- Public Health Care Communication and Advocacy Systems including role of Folk-media
- Public Health Care Financing Systems
- Innovations and Interfacing of Knowledge Systems for Public Health Care Equity and Leadership
- Human Capital Development Health Care Equity and Leadership
- Partnership Building for HealthCare Equity and Leadership
- Research and Development in Indigenous Knowledge -based Health Care Systems
- Gender and Indigenous Knowledge -based Health Care Systems
- Comparative Breastfeeding Practices in Public Health Care Systems
- Development of an IKS-led public health scholarship (research, education and training)
- Climate Change and Impact on Health Care Equity and Leadership
- Commercialisation of Public Health Care and Impact on Equity
- Environmental Governance for Public Health Equity and Leadership
- Traditional Medicine and Public Health Equity
- Business and Industry for Public Health Equity and Leadership
- Indigenous Knowledge -based Health Care Systems and Communicable Diseases
Who Should Attend
All public health sectors stakeholders:
- Policy makers
- Donor Agencies
- Organized Civil Society
- Business and Industry
- Submission of Abstracts : Friday, 29 February 2016
- Notification of selected papers: Friday, 4 March 2016
- Submission of final papers by: Thursday, 31 March 2016
Weblink for Registration.
Abstract Submission Guidelines
- Abstract –150-200 words.
- A brief overview of the paper, its theme, and purpose. Development of your topic. What are the primary or related issues? Why is this topic important? Include historical or theoretical background or reference current debate, if relevant. Current or proposed solutions. Examples of model practice, ideas, or programs. Practical ideas that can be implemented on other areas are especially helpful.
Paper Submission Guidelines
- Language: All manuscripts must be written in British English. Manuscripts submitted in American English will be edited for consistency.
- Length: Finished manuscripts should be between 6.000-7.000 words, including references. This will be somewhere between 20-25 single-sided, double-spaced manuscript pages. Papers exceeding 7.000 words will be edited to length.
- Style: For referencing use the Harvard style: Coveney, M., Ganster, S. & King, D., 2003, The strategy gap: Leveraging technology to execute winning strategies, Wiley, Hoboken, N.J.
Lamb, R. & Kling, R., 2003, ‘Reconceptualizing users as social actors in information systems research’, MIS Quarterly 27(2), 197.
- Suggested Paper Outline: While the content and purpose of the chapter will ultimately dictate the arrangement of the material, we offer the following paper structure as a starting place. Keep this and any specific requests from the symposium organizers in mind as you draft the paper.
- Introduction and paper “map”: A brief overview of the paper, its theme, and purpose.
- Development of your topic: What are the primary or related issues? Why is this topic important? Include historical or theoretical background or reference current debate, if relevant.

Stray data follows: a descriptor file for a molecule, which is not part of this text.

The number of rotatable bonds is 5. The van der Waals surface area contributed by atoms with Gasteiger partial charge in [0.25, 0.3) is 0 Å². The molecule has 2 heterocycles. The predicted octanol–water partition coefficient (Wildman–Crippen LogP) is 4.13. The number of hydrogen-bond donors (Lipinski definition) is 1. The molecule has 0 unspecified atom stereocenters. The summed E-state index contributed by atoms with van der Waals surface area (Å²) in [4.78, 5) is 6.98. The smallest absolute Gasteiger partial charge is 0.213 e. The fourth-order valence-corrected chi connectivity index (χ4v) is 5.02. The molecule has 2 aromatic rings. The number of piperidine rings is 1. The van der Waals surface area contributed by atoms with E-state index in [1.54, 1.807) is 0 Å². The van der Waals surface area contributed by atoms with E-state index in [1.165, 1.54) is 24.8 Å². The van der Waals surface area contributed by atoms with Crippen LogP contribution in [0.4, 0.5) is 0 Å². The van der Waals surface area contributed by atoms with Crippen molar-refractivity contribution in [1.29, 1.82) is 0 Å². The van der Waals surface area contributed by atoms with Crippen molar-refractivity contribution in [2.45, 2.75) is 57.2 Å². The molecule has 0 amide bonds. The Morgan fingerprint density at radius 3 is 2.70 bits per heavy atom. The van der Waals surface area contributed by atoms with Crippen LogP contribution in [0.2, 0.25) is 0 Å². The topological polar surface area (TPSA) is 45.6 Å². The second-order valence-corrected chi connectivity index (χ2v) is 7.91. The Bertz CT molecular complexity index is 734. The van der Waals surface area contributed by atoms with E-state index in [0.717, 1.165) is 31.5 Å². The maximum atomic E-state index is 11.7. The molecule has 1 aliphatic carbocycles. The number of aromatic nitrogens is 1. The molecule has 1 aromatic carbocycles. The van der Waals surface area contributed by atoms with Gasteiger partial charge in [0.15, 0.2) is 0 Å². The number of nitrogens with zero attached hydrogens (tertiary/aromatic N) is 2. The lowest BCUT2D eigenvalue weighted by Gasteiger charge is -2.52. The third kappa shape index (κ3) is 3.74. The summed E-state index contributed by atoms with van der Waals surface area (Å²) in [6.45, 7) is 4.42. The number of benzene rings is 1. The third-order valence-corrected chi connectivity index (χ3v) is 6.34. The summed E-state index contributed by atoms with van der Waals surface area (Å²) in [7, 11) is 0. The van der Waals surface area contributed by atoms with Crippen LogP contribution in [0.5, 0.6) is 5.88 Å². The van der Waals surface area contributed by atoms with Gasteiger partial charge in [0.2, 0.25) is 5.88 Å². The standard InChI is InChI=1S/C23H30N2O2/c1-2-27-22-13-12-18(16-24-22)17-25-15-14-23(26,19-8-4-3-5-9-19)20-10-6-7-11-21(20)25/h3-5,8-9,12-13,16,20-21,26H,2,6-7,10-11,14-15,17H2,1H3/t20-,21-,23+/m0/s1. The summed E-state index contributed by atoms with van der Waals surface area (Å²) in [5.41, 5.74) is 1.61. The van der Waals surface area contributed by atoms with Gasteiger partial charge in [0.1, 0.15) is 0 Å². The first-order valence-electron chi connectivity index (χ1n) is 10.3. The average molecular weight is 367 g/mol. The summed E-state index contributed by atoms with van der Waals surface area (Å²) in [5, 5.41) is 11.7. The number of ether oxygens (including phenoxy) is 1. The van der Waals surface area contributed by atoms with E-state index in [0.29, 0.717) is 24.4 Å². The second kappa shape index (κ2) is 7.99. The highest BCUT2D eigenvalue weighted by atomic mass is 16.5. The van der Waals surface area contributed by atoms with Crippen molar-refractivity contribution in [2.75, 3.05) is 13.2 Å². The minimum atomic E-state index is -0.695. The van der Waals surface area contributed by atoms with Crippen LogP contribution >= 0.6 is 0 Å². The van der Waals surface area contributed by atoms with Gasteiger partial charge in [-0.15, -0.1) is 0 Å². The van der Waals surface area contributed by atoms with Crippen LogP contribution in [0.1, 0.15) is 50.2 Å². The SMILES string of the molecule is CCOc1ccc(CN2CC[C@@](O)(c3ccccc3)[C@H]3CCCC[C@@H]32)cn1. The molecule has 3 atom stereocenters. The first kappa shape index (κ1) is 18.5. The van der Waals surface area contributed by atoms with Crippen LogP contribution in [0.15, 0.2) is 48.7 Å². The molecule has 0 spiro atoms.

- Current or proposed solutions: Examples of model practice, ideas, or programs. Practical ideas that can be implemented on other areas are especially helpful. Conclusions and recommendations to readers.
- Tables, Figures, Appendices: In some cases, you may find that tables, figures, or appendices are needed to fully develop a topic or make it more accessible to the reader. However the use of tables and figures should be limited. All tables, figures, and appendices should be appropriately referenced in the text and submitted with the manuscript for editorial review. While tables and figures may be embedded in the text, they should also be sent as separate files in the program in which they were created (e.g., Excel) so that they can be reformatted, if necessary, during the final production process.
- Quotes and Extracts: All material taken from previously published sources—whether quoted directly or paraphrased—should be appropriately cited in the text and be accompanied by a corresponding citation in the reference list. Quotes of more than 40 words are treated as blocks. Extracts of 300 words or more require the permission of the copyright holder to be included. Similarly, figures or tables that are reprinted from previously published work require the permission of the copyright holder to be included. You are responsible for securing the necessary permissions for such material.
- Authorship: Authors should include full names, brief biography (with institutional affiliation, and contact details, including mailing address and telephone number. The editors reserve the right to alter all manuscripts to conform to the guidelines to improve accuracy, eliminate mistakes and ambiguity, and to bring the manuscript in line with the tenets of plain English language.
For submissions and any clarifications please refer to the following contact persons:
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Dr Petrida Ijumba and Dr Mayashree Chinsamy: email@example.com